This is easy to do before something like recess, but can be more challenging when students are finished and coming in from recess.

You often can’t, or don’t want to, have to cut your lunch hour short to track down a student to tell them recess is almost over and how to come into the classroom. Instead, when you go to collect the class from recess, just go remind the student of expectations for being in the halls and coming back into the room.

Encourage group games

This tip can go either way, depending on the student. Sometimes it can be rough if the student has difficulty playing with others, but learning how to properly play games and interact with peers is a life skill. And believe me, you know as well as I do that other kids will definitely tell them if they’re being out of line.

Group activities are often a good choice for some kids because they tend to have a clear structure and rules. There is also, generally, a purpose.

Games like grounders, tag, soccer, four square, and so on offer kids who get bored and need purpose something very clear to do.

Of course, if you have a student who is overly competitive, doesn’t play by rules, or hates losing, those are skills to work on first before thrusting them into a situation you know they’ll fail at.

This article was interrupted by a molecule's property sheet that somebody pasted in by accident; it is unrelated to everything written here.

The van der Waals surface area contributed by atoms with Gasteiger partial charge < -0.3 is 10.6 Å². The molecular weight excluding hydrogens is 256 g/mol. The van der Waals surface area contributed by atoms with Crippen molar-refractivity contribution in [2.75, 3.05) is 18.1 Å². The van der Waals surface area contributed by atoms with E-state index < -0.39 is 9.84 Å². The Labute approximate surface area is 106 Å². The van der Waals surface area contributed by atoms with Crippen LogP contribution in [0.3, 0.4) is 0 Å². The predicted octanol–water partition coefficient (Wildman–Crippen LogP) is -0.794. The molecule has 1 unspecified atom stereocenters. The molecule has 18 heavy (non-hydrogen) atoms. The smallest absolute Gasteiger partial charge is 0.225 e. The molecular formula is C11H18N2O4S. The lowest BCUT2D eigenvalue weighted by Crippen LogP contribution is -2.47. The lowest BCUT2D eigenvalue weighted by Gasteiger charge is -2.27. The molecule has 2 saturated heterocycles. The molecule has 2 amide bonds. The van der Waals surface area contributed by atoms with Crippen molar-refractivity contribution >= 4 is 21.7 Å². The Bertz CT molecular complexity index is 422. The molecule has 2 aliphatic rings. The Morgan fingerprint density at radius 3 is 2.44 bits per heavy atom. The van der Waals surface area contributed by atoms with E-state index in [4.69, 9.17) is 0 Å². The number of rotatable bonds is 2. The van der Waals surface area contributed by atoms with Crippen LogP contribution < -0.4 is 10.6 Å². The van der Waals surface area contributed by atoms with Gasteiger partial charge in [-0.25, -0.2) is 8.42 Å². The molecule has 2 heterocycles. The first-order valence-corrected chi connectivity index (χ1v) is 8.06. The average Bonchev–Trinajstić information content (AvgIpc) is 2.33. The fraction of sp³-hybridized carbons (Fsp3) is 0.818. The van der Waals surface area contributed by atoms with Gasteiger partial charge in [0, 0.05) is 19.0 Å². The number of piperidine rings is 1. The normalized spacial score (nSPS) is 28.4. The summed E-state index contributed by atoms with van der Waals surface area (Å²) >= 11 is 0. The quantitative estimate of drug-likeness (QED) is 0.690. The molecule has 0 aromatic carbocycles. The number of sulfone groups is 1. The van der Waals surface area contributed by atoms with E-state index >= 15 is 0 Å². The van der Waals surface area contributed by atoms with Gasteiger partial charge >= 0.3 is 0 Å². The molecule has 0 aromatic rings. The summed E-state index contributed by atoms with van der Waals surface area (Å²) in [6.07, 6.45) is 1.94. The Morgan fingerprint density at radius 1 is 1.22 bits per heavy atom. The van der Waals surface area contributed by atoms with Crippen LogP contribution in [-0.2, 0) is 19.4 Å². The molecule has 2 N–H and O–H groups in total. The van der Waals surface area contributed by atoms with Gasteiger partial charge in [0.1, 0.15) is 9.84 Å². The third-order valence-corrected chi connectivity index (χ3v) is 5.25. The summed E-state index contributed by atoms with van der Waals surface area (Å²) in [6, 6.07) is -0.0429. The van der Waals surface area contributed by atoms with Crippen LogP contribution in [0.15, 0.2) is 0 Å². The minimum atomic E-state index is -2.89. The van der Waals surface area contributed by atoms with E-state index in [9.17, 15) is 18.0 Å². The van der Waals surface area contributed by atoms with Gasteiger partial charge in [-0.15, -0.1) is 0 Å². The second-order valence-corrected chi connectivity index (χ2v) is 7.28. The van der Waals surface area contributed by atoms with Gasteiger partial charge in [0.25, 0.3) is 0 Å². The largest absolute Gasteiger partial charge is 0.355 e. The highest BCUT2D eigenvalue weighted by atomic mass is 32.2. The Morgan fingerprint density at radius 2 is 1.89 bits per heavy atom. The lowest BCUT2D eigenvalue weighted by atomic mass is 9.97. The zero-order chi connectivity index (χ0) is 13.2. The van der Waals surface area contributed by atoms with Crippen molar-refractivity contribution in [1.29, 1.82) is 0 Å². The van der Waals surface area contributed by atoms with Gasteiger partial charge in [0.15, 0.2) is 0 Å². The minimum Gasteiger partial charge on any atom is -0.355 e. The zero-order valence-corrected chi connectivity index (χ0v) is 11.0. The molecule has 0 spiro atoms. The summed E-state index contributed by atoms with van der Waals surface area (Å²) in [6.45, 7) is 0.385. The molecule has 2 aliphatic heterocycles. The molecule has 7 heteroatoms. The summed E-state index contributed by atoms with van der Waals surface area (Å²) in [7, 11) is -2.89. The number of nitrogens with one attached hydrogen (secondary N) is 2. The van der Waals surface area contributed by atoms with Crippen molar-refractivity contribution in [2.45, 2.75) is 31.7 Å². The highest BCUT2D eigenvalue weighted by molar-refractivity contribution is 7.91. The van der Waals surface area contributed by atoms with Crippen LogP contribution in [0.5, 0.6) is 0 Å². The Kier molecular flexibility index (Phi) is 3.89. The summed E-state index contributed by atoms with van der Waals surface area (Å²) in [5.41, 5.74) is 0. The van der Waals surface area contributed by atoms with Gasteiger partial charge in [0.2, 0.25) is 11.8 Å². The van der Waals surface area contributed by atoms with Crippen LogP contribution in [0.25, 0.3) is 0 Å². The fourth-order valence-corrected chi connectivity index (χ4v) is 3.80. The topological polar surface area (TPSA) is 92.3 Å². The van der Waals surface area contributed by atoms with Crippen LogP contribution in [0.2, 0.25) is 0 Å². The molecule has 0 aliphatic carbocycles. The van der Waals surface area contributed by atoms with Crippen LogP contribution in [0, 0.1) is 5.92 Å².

Encourage participation in clubs

Some of our students who have challenges with unstructured time are not involved in any activities outside of school.

They may have trouble engaging with peers or doing things other than being on technology.

If we can get them to sign up for a school club, team, or activity, this can be a really great option for teaching them skills they may be lacking.

Some schools may be small and not have many options, but even something as simple as a “game club” where kids come in at lunch once a week and play board games is helpful. It will encourage kids to take turns, play with others, use imagination, and have fun.

Plus, a teacher will be supervising to help build these skills and nip any issues in the bud.

What do you think? Are these tips helpful? Have you tried any of them before? Let me know!

Enjoyed this? Here are some other blog posts on Katie is a Teacher you may like: